Long before the internet and computers, women across Europe were using pencils and paper to undermine Nazi forces during World War II. They were listening to German radio broadcasts, breaking their coded messages, and passing that information on to the Allied forces — all without much recognition. It wasn’t until recently that these codebreakers have been given credit for their crucial role in helping win the war. In his new book The Women Who Hacked Hitler’s Codes, historian Jason Fagone explores the untold story of these women and the mathematicians who recognized their talents and helped them use it against the Nazis.
Chapter 1: A Challenging Road Ahead
So, you want to be a codebreaker. It won’t be easy—the work is tedious and frustrating. You will struggle for recognition and competence. You’ll break into bureaus and you’ll figure out how to jam every kind of transmission from wire to wireless, beam to wave-length in order to get the information you need. And then it becomes hard to know when it all goes right and when it all goes wrong.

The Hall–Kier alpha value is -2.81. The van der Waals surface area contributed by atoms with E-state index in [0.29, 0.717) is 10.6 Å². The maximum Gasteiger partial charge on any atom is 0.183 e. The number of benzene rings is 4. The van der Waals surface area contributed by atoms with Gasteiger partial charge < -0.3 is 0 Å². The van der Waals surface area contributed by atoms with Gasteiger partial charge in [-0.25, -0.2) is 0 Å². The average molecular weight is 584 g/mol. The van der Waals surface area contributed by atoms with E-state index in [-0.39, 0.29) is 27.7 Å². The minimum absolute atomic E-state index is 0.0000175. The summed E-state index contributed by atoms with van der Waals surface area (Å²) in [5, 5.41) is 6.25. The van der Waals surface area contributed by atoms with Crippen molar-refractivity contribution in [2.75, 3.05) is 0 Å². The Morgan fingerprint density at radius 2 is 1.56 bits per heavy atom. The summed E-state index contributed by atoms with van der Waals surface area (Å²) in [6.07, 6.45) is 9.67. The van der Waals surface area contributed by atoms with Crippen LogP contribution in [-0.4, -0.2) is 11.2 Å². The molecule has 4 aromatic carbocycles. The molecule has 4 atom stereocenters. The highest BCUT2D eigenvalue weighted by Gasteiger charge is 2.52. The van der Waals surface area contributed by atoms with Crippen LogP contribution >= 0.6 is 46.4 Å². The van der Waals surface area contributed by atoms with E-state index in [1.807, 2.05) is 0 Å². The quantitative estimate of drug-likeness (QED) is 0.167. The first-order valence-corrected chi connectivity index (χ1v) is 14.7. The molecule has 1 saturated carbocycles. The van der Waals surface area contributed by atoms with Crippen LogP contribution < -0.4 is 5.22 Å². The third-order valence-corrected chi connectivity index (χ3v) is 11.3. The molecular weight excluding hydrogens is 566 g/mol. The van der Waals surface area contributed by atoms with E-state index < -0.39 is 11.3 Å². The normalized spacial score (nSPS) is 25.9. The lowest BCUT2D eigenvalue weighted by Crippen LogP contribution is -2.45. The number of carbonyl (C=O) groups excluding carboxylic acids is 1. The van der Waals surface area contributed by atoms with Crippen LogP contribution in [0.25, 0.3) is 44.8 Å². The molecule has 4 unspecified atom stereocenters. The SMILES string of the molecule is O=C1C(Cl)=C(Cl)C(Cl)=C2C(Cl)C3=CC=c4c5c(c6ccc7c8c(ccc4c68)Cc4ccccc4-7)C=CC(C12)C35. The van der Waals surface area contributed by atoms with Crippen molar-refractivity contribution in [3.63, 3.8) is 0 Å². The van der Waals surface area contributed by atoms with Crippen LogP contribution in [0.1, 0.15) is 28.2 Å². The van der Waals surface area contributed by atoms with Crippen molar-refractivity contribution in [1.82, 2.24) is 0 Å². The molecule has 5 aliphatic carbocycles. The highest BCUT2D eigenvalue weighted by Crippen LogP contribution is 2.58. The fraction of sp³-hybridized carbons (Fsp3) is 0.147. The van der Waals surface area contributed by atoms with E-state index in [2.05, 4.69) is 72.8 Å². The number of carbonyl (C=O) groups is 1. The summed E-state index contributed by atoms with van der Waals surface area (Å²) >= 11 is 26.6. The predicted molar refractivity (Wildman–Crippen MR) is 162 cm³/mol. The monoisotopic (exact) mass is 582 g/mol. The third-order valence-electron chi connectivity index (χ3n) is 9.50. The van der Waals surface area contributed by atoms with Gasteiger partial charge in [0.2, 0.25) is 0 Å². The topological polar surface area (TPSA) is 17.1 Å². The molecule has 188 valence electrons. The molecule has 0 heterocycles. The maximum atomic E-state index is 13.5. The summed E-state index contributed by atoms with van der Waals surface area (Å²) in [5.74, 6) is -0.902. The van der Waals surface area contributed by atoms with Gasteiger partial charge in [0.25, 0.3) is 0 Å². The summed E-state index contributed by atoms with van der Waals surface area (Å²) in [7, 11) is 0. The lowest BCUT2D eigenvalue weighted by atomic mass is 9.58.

Chapter 2: Finding a Way in
It was also important for these women to not only be able to work with a diverse range of backgrounds and temperaments, but also with many different nationalities. This meant that if one member was forced to leave on account of their nationality, it wouldn’t be difficult for another to step in and pick up where they left off.
Chapter 3: New Opportunities, Undiscovered Countries
In 1938, after six years as a textile designer, Frieda Reynolds enrolled in what would become one of the most celebrated secret schools in history: top-secret Station X at Bletchley Park. In a world before electronic computers, she began training to work with hand and machine codebreakers under British mathematician Alan Turing. This step dramatically changed her life for a remarkable set of reasons.
Chapter 4: Just Another Day at the Office?
Dorothy Hodgkin worked as a scientist for her entire life and discovered, through chemical analysis, the structure of a protein molecule she named ‘penicillin.’ To this day, scientists still use penicillin to cure diseases. Despite all her accomplishments, Dorothy was never awarded an honorary degree.
One day in early 1943, Dorothy began to analyze some German naval codes.
Chapter 5: Becoming Part of History
Anneke starts seeing a dark side to the people she is hacking, including Gestapo agents. Her close friend Tony was killed because he was too visible and she wanted to do something about it, but when the opportunity came up, her mother wouldn’t let her work for MI6 in London or for SOE because she believed that Anneke should stay close to home in case something happened to her.